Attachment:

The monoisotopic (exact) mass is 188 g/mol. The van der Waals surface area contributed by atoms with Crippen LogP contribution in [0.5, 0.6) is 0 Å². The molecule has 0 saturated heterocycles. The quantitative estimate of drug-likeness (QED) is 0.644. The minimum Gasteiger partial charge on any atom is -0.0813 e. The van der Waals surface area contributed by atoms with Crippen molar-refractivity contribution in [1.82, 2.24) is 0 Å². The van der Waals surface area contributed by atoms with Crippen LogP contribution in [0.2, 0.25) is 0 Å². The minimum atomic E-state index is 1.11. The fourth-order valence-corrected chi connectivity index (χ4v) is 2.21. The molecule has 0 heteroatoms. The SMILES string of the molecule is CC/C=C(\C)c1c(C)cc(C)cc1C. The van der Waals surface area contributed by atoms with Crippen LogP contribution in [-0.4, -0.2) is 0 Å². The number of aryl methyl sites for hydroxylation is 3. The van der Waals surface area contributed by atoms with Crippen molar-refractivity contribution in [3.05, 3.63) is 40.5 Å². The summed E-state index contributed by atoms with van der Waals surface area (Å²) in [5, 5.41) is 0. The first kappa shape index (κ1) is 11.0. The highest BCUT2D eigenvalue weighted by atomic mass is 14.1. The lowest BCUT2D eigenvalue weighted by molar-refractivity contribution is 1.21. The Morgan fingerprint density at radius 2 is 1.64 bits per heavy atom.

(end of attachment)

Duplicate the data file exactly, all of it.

The monoisotopic (exact) mass is 188 g/mol. The van der Waals surface area contributed by atoms with Crippen LogP contribution in [0.5, 0.6) is 0 Å². The molecule has 0 saturated heterocycles. The quantitative estimate of drug-likeness (QED) is 0.644. The minimum Gasteiger partial charge on any atom is -0.0813 e. The van der Waals surface area contributed by atoms with Crippen molar-refractivity contribution in [1.82, 2.24) is 0 Å². The van der Waals surface area contributed by atoms with Crippen LogP contribution in [0.2, 0.25) is 0 Å². The minimum atomic E-state index is 1.11. The fourth-order valence-corrected chi connectivity index (χ4v) is 2.21. The molecule has 0 heteroatoms. The SMILES string of the molecule is CC/C=C(\C)c1c(C)cc(C)cc1C. The van der Waals surface area contributed by atoms with Crippen LogP contribution in [-0.4, -0.2) is 0 Å². The number of aryl methyl sites for hydroxylation is 3. The van der Waals surface area contributed by atoms with Crippen molar-refractivity contribution in [3.05, 3.63) is 40.5 Å². The summed E-state index contributed by atoms with van der Waals surface area (Å²) in [5, 5.41) is 0. The first kappa shape index (κ1) is 11.0. The highest BCUT2D eigenvalue weighted by atomic mass is 14.1. The lowest BCUT2D eigenvalue weighted by molar-refractivity contribution is 1.21. The Morgan fingerprint density at radius 2 is 1.64 bits per heavy atom.